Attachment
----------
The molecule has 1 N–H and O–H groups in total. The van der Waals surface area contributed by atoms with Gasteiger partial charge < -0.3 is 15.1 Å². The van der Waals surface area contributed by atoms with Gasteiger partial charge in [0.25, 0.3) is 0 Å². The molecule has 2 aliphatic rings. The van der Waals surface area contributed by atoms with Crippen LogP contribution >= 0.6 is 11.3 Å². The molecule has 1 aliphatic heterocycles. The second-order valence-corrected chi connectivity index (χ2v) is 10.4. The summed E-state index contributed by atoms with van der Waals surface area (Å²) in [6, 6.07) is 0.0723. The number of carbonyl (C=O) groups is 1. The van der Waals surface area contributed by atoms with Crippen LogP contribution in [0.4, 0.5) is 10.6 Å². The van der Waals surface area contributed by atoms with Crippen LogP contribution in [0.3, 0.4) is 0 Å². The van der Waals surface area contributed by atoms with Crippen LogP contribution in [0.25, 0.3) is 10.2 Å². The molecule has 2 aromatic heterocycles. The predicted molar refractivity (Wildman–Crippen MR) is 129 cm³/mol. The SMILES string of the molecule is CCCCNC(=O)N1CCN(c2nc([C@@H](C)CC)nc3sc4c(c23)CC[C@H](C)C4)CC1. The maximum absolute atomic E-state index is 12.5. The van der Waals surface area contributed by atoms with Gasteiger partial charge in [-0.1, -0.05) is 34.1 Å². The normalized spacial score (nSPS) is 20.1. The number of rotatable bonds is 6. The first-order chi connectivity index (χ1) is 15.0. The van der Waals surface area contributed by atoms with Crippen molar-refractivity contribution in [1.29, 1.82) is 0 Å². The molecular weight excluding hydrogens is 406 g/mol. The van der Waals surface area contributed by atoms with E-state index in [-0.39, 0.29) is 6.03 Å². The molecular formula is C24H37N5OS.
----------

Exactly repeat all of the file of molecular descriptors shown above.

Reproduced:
The molecule has 1 N–H and O–H groups in total. The van der Waals surface area contributed by atoms with Gasteiger partial charge < -0.3 is 15.1 Å². The van der Waals surface area contributed by atoms with Gasteiger partial charge in [0.25, 0.3) is 0 Å². The molecule has 2 aliphatic rings. The van der Waals surface area contributed by atoms with Crippen LogP contribution >= 0.6 is 11.3 Å². The molecule has 1 aliphatic heterocycles. The second-order valence-corrected chi connectivity index (χ2v) is 10.4. The summed E-state index contributed by atoms with van der Waals surface area (Å²) in [6, 6.07) is 0.0723. The number of carbonyl (C=O) groups is 1. The van der Waals surface area contributed by atoms with Crippen LogP contribution in [0.4, 0.5) is 10.6 Å². The van der Waals surface area contributed by atoms with Crippen LogP contribution in [0.3, 0.4) is 0 Å². The van der Waals surface area contributed by atoms with Crippen LogP contribution in [0.25, 0.3) is 10.2 Å². The molecule has 2 aromatic heterocycles. The predicted molar refractivity (Wildman–Crippen MR) is 129 cm³/mol. The SMILES string of the molecule is CCCCNC(=O)N1CCN(c2nc([C@@H](C)CC)nc3sc4c(c23)CC[C@H](C)C4)CC1. The maximum absolute atomic E-state index is 12.5. The van der Waals surface area contributed by atoms with Gasteiger partial charge in [-0.1, -0.05) is 34.1 Å². The normalized spacial score (nSPS) is 20.1. The number of rotatable bonds is 6. The first-order chi connectivity index (χ1) is 15.0. The van der Waals surface area contributed by atoms with Crippen molar-refractivity contribution in [1.29, 1.82) is 0 Å². The molecular weight excluding hydrogens is 406 g/mol. The van der Waals surface area contributed by atoms with E-state index in [-0.39, 0.29) is 6.03 Å². The molecular formula is C24H37N5OS.